The Florida Project (2017) ☆☆☆1/2(3.5/4): Their young innocence in hard reality


Full of a vivid, palpable sense of life, “The Florida Project” is simply unforgettable. While constantly recognizing a hard reality surrounding its young heroine and other characters around her, the movie also finds precious moments of joy and happiness as leisurely prancing along with its young heroine, and I admire how it deftly balances itself between innocence and reality, though I have some reservation on its finale which does not work as well as intended in my inconsequential opinion.

The main background of the movie is an area near the Walt Disney World Resort in Florida. In this area, there are a bunch of cheap motels which were originally built for tourists but mainly function instead as the residence of many poor working-class people, and a 6-year-old girl named Moonee (Brooklynn Prince) and her mother Halley (Bria Vinaite) live in one of these motels. Although being virtually unemployable, Halley tries anything for earning the money for paying her rent, so she frequently leaves her young daughter alone, but Moonee does not mind this much because she always has free time to spend with other kids living in her neighborhood.

In Moonee’s unadulterated viewpoint, the world is a constant source of fun and excitement, and that is exemplified well by one amusing scene where she and her friends attempt a small mischief on the car belonging to a middle-aged lady living in a nearby motel. Even when they get noticed by that lady, that does not stop them from having a fun, and they subsequently befriend one of that lady’s granddaughters who have been taken care of by her due to their mother’s absence.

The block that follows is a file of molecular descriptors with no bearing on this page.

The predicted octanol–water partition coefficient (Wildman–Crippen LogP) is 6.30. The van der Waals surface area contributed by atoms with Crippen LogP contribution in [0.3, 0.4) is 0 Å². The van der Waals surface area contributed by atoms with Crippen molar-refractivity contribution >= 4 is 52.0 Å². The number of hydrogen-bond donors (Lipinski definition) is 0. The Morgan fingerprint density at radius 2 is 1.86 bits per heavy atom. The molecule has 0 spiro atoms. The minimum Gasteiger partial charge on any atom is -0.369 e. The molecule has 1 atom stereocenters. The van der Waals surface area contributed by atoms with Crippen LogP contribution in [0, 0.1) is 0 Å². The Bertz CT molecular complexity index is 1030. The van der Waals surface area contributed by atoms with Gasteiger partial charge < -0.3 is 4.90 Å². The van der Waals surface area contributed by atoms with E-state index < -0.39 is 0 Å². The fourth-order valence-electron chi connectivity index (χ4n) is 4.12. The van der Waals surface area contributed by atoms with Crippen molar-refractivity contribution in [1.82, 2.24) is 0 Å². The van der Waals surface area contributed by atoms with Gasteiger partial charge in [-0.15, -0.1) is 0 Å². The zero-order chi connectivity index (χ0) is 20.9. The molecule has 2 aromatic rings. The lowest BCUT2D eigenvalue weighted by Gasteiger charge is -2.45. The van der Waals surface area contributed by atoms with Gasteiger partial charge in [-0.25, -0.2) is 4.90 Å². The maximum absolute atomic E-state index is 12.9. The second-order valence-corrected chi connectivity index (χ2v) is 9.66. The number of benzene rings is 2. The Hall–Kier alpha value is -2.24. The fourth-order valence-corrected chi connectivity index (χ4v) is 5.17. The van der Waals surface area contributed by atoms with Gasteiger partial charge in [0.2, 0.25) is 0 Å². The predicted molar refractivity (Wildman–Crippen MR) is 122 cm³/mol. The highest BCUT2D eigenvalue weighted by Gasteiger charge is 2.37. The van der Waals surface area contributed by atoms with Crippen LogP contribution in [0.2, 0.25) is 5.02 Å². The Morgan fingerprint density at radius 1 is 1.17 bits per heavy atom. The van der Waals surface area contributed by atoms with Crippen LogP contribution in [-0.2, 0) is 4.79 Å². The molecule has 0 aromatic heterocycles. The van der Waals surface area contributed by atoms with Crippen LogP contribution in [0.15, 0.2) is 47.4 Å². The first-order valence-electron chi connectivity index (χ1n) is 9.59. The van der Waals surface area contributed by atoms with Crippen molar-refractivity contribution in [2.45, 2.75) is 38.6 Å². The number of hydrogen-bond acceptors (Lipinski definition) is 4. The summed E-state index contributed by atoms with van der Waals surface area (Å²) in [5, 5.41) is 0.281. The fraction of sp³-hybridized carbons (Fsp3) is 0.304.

As closely following Moonee and her friends, the movie serves us with a series of funny and joyous moments generated between them. When they are not doing mischiefs around in the motel, they freely go around here and there in the surrounding area, and they often hang around a local ice cream shop for getting free ice cream. At one point later in the story, Moonee takes her new friend to a ‘safari’, and that amusing scene reminds us of how much kids can be imaginative in their innocent state of mind.


However, the movie also reminds us of how vulnerable and reckless Moonee and her friends are in their small world. There is a subtly creepy scene where they and other kids are approached by a very suspicious old man, and then there is an alarming moment when Moonee and her friends’ seemingly innocent prank in an abandoned condo building leads to a far more serious incident. That incident subsequently affects not only the relationship between Moonee and a boy who is one of her close friends but also the one between Halley and that boy’s mother, who has helped Halley a bit but now comes to distance herself away from Halley because of that incident.

Meanwhile, the situation becomes more difficult for Halley. As getting desperate more than ever, she eventually tries something not allowed in the motel, and that certainly tests the patience of Bobby (Willem Dafoe), the generous manager of the motel who has been kind and compassionate to many residences of his motel as much as he can. He does not want to be mean at all, but then there comes a point where he decides that enough is enough, and he adamantly sticks to his decision.